White flight: Why middle-class parents are snubbing local schools / Your Weekend
It was the comments from friends that were the most shocking. What were they thinking? Had they considered their children's future? Weren't they being a bit, well, irresponsible?
Russell and Jillian Grainger weren't planning a major lifestyle change. Both devout churchgoers, they had just moved into a new home in Auckland's Mt Wellington.
What were they doing that was so crazy? Sending their kids to the local school. Instead of ferrying their four children across town, the Graingers sent them three blocks down the street to Bailey Rd School. When it came time for high school, eldest son Isaac was followed by his three siblings to the local co-educational school, Edgewater College. The controversial part: the schools were low-decile, an analysis based on the socio-economic makeup of the local community. There were a lot of poor kids, and the Graingers were among a handful of Pakeha children at both schools - sharing their playtime with the majority Pacific Island, Maori and Asian kids.
"We wanted our children to grow up in an environment that was representative of New Zealand, especially Auckland," says Russell Grainger. "There were a lot of comments from people about how terrible the schools were, a lot of 'Oh, you're not going to put your children in there, are you?'. But our kids have done very well academically and they can get along with anyone.
The Graingers' school years are almost over: Angus, 18, and Abbey, 16, are the last at school. They have received an education that is becoming rarer in New Zealand's state schooling system - one where white and brown children go to school together, in their own neighbourhoods.
School choice is nothing new. Since the introduction of the Tomorrow's Schools education reforms in 1988, parents have been able to select their school. But the repercussions of these policies are now becoming clear: the creation of a state-schooling system where rich and poor schools are increasingly divided along ethnic lines, which some have gone so far as to label "educational apartheid".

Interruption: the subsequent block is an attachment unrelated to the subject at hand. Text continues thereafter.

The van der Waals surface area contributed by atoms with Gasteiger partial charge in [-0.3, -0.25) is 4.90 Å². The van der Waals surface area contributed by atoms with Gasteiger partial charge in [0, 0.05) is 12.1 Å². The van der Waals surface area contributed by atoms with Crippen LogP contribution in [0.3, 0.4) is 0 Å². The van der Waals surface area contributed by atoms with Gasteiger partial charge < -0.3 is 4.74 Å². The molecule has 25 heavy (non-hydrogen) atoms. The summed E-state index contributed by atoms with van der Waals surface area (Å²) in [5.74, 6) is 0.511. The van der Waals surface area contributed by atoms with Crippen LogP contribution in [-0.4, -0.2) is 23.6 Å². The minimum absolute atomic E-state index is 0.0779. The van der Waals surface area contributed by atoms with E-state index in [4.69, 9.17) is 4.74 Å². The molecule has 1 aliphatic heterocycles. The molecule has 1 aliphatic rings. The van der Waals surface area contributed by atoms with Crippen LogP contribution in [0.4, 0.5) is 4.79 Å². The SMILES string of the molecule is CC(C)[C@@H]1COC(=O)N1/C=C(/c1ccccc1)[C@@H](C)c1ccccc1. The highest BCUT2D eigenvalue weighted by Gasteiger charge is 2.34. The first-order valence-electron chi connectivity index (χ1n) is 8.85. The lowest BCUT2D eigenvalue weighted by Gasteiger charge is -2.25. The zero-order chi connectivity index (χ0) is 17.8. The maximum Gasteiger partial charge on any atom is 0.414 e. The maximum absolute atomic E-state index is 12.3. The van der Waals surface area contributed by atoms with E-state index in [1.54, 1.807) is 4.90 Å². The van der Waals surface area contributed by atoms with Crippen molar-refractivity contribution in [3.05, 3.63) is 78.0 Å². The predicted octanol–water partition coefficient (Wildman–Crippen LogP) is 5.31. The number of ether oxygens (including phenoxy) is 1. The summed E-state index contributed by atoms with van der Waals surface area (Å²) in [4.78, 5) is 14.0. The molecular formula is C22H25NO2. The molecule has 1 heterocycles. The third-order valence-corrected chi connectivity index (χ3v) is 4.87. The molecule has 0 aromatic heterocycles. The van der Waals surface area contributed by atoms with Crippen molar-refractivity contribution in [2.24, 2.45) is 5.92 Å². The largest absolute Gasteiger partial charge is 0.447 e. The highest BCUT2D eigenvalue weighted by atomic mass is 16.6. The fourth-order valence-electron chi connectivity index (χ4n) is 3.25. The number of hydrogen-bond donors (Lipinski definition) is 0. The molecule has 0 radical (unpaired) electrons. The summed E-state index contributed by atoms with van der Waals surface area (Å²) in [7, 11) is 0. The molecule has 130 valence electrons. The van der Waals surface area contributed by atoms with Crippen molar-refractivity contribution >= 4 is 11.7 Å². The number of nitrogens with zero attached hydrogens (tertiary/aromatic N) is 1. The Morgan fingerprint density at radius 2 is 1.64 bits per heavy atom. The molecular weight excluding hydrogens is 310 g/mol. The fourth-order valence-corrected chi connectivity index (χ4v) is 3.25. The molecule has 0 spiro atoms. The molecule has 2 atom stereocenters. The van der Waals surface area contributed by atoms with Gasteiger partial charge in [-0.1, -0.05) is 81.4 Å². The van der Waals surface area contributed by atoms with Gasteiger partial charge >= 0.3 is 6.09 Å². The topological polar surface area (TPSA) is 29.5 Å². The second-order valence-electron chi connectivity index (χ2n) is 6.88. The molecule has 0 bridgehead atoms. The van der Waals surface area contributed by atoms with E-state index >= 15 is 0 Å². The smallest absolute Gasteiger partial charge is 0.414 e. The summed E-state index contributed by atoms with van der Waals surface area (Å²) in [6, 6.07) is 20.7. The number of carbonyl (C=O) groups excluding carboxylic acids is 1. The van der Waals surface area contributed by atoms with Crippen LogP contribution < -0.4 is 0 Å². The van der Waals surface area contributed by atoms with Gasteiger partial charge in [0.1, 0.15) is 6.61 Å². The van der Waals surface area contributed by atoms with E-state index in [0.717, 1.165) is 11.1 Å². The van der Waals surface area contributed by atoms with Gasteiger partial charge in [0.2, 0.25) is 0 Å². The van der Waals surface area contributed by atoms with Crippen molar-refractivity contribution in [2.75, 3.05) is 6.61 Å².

Research shows if people can afford to choose, they will choose a school in a richer neighbourhood with a higher decile ranking, even if this does not necessarily mean a better school. In cities like Auckland, Wellington and Christchurch, this means students bussing or being driven across town to attend a "better" school, and parents going to ever more extreme lengths to get their children into schools when they live outside the zone - Your Weekend found parents seeking to baptise their children for the sole purpose of gaining entry into high-decile Catholic schools.
Ministry of Education figures show schools in rich neighbourhoods now have far more Pakeha students than they used to. Meanwhile, the number of Maori and Pasifika students at these schools has plummeted. In an article set for publication in July's New Zealand Journal of Educational Studies, researcher Liz Gordon says roll analysis has shown 10,000 more Pakeha students now attend decile 10 schools than in 1996, and account for 80 per cent of the students.
And as of 2013, only 4 per cent of students attending the average decile 1 school were Pakeha - a drop of two-thirds - while Maori account for 50 per cent of students, and Pasifika students 40 per cent.
In general, richer schools are getting bigger, while rolls at poorer schools are declining, Gordon found. If the trend continues at current rates, schools in the highest decile will be three times the size of those in the lowest decile by 2020.
"The trend is inexorable and ongoing, and that shift is being led by Pakeha people," Gordon says. "There is white flight from low to high decile schools. There is also Maori flight, as there is a growth in the Maori middle class - but more than half of those at lower decile schools are still Maori."